A new committee to lay down standards for metro rail systems was approved in June 2018. As of August 2018, 22 metro rail projects are ongoing or are under construction. Moreover, Rs 2.05 lakh crore (US$ 31.81 billion) will be invested in the smart cities mission. All 100 cities have been selected as of June 2018.

Highway construction (Roads) has been one of the key drivers for equipment growth. Earthmoving & Mining equipment are largely used for initial land clearing for Road construction. Similarly, Concrete equipment witnessed a growth thanks to Concrete roads, Railways and Metro. MHE growth was from a mix of Road & Railways, Metro segment. Material processing was largely led by the Quarry segment, which supplies aggregates to Road Construction, Railways, Irrigation sector and Real estate.

CE&CR: How did our construction industry fare in 2018, when compared with the foreign markets?

Rajesh Nath: The boom in the construction equipment sector is continuing, as more and more regions around the world are experiencing growth. This trend is expected to continue for the rest of 2018, and is consistent with very strong business sentiment in surveys amongst equipment manufacturers. In Europe, the year started in line with expectations, with a slightly slowing rate of growth, resulting in a 5% increase in sales in the first three months of the year.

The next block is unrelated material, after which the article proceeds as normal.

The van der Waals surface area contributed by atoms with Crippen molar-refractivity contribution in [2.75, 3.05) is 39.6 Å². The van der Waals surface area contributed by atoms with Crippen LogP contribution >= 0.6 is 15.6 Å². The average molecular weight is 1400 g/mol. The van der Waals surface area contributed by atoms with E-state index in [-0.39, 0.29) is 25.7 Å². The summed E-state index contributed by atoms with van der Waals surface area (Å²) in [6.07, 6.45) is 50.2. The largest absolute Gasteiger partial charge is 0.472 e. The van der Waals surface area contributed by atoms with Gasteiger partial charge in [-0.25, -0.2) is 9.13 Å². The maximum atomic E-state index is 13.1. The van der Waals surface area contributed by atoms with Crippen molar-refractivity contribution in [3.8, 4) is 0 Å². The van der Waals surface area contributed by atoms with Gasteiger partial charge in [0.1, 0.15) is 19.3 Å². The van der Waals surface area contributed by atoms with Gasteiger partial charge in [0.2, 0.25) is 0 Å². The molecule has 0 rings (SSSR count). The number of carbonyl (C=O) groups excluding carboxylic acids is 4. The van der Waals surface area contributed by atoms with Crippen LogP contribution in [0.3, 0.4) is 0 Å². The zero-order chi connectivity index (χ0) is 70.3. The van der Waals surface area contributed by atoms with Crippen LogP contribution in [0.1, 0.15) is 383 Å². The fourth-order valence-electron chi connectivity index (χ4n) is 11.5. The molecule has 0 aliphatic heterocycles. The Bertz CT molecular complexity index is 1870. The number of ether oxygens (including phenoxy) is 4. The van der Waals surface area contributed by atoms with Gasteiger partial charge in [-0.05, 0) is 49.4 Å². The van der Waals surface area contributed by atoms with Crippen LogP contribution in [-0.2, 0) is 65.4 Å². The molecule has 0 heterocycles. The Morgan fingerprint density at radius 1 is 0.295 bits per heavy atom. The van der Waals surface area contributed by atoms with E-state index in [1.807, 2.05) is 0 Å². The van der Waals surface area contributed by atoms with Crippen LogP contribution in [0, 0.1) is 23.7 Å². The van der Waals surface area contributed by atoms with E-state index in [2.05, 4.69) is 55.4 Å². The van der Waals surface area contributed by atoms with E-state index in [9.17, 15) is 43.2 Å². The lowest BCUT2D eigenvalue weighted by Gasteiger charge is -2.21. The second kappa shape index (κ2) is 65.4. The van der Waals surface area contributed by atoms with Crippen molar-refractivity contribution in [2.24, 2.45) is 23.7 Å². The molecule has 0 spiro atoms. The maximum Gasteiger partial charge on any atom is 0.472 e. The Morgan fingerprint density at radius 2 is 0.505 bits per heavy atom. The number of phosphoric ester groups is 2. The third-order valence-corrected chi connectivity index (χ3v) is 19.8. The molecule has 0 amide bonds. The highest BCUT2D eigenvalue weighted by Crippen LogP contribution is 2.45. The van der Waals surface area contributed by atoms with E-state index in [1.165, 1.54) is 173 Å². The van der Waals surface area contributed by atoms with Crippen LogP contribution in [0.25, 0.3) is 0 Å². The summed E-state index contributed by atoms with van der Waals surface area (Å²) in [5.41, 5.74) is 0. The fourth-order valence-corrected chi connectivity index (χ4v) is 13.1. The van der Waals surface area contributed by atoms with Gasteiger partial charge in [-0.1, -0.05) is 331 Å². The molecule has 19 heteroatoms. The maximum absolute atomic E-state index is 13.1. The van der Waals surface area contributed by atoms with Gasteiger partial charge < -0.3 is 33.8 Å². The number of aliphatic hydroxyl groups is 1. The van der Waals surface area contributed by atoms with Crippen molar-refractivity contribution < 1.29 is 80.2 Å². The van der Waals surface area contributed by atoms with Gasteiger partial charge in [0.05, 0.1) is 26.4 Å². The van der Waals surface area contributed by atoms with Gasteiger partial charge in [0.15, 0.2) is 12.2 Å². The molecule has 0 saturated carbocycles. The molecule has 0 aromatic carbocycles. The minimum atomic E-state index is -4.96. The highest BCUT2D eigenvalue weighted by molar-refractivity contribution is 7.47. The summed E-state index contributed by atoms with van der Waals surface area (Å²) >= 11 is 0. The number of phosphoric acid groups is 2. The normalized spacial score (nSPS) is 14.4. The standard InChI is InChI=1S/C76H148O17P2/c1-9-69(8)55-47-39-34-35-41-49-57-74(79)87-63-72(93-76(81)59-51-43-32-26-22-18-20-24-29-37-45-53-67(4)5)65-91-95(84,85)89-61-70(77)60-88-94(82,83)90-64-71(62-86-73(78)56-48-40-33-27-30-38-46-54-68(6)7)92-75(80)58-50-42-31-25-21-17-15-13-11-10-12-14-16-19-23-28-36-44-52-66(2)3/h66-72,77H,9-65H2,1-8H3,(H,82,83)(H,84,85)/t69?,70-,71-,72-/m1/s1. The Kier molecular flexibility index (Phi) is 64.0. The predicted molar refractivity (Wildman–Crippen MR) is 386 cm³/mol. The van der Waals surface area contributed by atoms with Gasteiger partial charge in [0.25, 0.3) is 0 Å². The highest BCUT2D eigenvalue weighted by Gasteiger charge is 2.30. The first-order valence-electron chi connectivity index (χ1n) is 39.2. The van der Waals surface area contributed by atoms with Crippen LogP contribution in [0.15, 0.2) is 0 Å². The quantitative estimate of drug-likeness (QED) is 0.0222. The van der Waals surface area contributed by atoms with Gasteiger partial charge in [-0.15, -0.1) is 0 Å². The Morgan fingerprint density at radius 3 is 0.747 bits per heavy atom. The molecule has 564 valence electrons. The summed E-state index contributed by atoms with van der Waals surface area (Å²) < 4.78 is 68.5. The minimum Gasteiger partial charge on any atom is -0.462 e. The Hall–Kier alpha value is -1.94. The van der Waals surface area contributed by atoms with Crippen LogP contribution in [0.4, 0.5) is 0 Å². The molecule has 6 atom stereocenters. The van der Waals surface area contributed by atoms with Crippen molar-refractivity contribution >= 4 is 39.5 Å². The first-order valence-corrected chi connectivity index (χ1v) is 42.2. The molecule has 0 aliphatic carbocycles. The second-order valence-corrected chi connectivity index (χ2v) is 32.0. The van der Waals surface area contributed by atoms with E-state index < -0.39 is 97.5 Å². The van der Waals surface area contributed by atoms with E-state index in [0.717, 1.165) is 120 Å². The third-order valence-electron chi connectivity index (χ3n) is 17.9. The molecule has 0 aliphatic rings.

India is the second largest sales market in Asia for the German engineering industry. Top sectors attracting FDI inflows from Germany are Automobile industry (20.6%), Services Sector (15.9%), Construction (infrastructure) activities (15.6%), Industrial machinery (6.2%) and Drugs & pharmaceuticals (6.2%). These top 5 accounted for about 64.5% of total inflows from Germany during the last fiscal.

India is witnessing significant interest from international investors in the infrastructure space. Foreign Direct Investment (FDI) received in Construction Development sector (townships, housing, built up infrastructure and construction development projects) and Infrastructure Activities sector from April 2000 to June 2018 stood at US$ 24.87 billion and US$ 13.11 billion.

CE&CR: What are the challenges, which the Indian construction industry is facing when it comes to the process of construction?

Rajesh Nath: The construction industry is the second largest contributor to India’s GDP. Not only does it accompany huge economic potential but is also among the biggest employment providers. While all of this seems encouraging, there are innumerable challenges that have been limiting the growth prospects of the construction industry in India.

The construction industry offers a lot of opportunity for employment but most of it is restricted to manual jobs. Due to the low wage expectancy of workers, who mainly come from the rural areas in search of work, contractors still follow traditional work practices. This doesn’t just reduce the efficiency of the process but also makes it a lot risky. As many as 70% contractors believe that there is lack of skilled workforce and qualified/certified professionals.

The cost of construction materials, especially after the implementation of GST (Goods and Service Tax) has undergone changes. Most materials used in the construction industry, especially those in the high-end category fall in the 28% GST slab. This has grown up to be a big challenge for all stakeholders.